'Tis all thou art, and all the proud shall be!

No poem of our author's more deservedly obtained him reputation than his Essay on Criticism. Mr. Addison, in his Spectator, No. 253, has celebrated it with such profuse terms of admiration, that it is really astonishing to find the same man endeavouring after wards to diminish that fame he had contributed to raise so high.

"The Art of Criticism," says he, " which was pub«lished some months ago, is a master-piece in its

"kind. The observations follow one another, like "those in Horace's Art of Poetry, without that me"thodical regularity which would have been requisite ❝in a prose writer. They are some of them uncom(6 mon, but such as the reader must assent to when he "sees them explained with that elegance and perspi"cuity with which they are delivered. As for those "which are the most known, and the most received, "they are placed in so beautiful a light, and illustra❝ted with such apt allusions, that they have in them "all the graces of novelty, and make the reader, who "was before acquainted with them, still more con"vinced of their truth and solidity. And here give "me leave to mention what Monsieur Boileau has so "well enlarged upon in the preface to his works, that “wit and fine writing do not consist so much in ad"vancing things that are new, as in giving things that "are known an agreeable turn. It is impossible for


us, who live in the latter ages of the world, to make "observations in criticism, morality, or any art and "science, which have not been touched upon by others. "We have little else left us but to represent the com"mon sense of mankind in more strong, more beauti"ful, or more uncommon lights. If a reader exa"mines Horace's Art of Poetry, he will find but few (6 precepts in it which he may not meet with in Aris"totle, and which were not commonly known by all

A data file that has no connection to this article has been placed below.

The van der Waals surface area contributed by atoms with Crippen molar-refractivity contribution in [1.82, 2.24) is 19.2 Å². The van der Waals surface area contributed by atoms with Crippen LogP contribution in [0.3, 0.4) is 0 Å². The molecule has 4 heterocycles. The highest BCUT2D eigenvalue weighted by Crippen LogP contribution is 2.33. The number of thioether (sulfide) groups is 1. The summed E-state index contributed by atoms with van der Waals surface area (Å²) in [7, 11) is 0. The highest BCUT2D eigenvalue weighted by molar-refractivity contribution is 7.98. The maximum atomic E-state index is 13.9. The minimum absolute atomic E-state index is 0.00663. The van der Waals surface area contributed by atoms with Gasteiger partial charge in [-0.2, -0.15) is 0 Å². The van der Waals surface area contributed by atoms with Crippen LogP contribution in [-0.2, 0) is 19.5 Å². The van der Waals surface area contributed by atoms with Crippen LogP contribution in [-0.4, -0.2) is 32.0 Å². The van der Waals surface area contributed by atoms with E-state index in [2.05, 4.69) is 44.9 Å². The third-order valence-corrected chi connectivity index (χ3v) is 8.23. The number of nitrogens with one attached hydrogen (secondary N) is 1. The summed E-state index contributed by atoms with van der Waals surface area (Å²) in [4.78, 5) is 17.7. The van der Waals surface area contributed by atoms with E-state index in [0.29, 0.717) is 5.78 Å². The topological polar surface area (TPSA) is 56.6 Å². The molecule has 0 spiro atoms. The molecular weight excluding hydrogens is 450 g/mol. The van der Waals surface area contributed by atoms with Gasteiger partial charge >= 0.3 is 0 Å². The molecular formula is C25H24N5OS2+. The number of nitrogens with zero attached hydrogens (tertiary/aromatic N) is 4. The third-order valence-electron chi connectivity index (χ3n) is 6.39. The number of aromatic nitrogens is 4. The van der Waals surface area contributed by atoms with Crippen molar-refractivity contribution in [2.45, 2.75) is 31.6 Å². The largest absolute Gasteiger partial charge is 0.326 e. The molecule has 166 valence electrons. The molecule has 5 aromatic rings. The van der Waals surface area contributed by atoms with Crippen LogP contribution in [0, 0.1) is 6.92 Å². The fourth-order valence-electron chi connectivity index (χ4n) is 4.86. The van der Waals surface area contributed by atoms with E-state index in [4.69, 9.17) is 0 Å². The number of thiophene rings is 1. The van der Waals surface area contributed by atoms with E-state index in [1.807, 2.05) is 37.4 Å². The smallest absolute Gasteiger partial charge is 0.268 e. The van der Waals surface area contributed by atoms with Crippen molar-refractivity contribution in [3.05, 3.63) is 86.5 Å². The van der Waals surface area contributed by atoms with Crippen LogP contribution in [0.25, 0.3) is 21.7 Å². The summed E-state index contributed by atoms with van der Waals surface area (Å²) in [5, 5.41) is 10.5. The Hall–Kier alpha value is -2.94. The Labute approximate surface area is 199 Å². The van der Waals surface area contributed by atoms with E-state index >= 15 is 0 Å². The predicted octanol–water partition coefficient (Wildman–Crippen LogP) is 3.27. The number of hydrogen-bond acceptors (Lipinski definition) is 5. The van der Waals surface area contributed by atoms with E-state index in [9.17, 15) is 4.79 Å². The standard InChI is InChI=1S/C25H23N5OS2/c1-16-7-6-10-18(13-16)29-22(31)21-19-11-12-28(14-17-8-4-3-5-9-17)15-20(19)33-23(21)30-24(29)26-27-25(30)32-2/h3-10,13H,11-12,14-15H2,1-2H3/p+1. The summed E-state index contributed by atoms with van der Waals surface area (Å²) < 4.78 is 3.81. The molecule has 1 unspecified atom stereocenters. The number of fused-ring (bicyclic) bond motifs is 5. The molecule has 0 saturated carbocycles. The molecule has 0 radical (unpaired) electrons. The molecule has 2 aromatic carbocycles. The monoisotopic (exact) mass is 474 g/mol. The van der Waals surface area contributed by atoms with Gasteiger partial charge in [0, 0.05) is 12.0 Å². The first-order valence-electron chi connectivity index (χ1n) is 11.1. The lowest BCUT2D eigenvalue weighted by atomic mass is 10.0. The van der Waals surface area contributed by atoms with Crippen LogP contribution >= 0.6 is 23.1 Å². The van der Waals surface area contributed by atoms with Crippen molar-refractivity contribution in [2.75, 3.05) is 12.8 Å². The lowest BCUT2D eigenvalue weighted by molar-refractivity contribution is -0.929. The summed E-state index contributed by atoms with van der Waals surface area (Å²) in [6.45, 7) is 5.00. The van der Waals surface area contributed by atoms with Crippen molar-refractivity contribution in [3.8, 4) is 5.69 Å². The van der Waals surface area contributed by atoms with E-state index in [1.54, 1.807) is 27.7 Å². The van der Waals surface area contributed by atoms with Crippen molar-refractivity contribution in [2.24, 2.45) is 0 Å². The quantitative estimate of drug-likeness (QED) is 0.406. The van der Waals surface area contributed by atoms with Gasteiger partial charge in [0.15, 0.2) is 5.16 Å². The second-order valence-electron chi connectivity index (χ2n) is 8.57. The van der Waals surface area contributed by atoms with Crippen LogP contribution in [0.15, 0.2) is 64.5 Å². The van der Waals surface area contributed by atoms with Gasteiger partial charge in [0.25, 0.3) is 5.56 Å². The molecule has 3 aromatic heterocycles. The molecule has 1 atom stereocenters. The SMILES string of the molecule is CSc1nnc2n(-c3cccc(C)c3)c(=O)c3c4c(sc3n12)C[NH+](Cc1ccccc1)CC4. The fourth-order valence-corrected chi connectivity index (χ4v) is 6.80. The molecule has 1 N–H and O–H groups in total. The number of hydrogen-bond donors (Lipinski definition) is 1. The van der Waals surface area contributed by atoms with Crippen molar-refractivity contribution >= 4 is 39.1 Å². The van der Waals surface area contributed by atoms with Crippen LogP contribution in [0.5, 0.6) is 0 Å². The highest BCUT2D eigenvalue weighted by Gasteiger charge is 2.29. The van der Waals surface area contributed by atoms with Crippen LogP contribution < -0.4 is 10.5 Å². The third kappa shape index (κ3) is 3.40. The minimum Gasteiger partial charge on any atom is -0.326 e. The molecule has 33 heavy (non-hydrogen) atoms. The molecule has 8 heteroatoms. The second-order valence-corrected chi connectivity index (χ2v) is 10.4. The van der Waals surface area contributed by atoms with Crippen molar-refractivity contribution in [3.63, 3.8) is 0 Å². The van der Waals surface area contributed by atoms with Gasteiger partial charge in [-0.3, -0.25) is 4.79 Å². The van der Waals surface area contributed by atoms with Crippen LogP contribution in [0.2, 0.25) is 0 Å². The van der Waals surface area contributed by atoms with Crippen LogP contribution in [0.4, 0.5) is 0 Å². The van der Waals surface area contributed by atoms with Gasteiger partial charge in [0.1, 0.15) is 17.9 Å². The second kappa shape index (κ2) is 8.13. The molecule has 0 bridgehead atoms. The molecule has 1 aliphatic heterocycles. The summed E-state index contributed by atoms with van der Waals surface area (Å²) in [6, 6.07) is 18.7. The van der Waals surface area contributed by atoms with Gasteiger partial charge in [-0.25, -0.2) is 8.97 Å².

En he













e for











the poets of the Augustan age. His way

of express


ing and applying them, not his invention of them, is

what we are chiefly to admire.



"Longinus, in his Reflections, has given us the same kind of sublime which he observes in the seve"ral passages which occasioned them. I cannot but "take notice that our English author has, after the same manner, exemplified several of his precepts " in the very precepts themselves.” He then produces some instances of a particular kind of beauty in the numbers, and concludes with saying, “That we have "three poems in our tongue of the same nature, and "each a master-piece in its kind; the Essay on Trans"lated Verse, the Essay on the Art of Poetry, and the "Essay on Criticism."

Addison and Pope were now at the head of poetry and criticism; and both in such a state of elevation, that, like the two rivals in the Roman state, one could no longer bear an equal, nor the other a superior. Of the gradual abatement of kindness between friends, the beginning is often scarcely discernible by themselves, and the process is continued by petty provocations, and incivilities sometimes peevishly returned, and sometimes contemptuously neglected, which would escape all attention but that of pride, and drop from any memory but that of resentment. That the quarrel of these two wits should be minutely deduced is not

« PreviousContinue »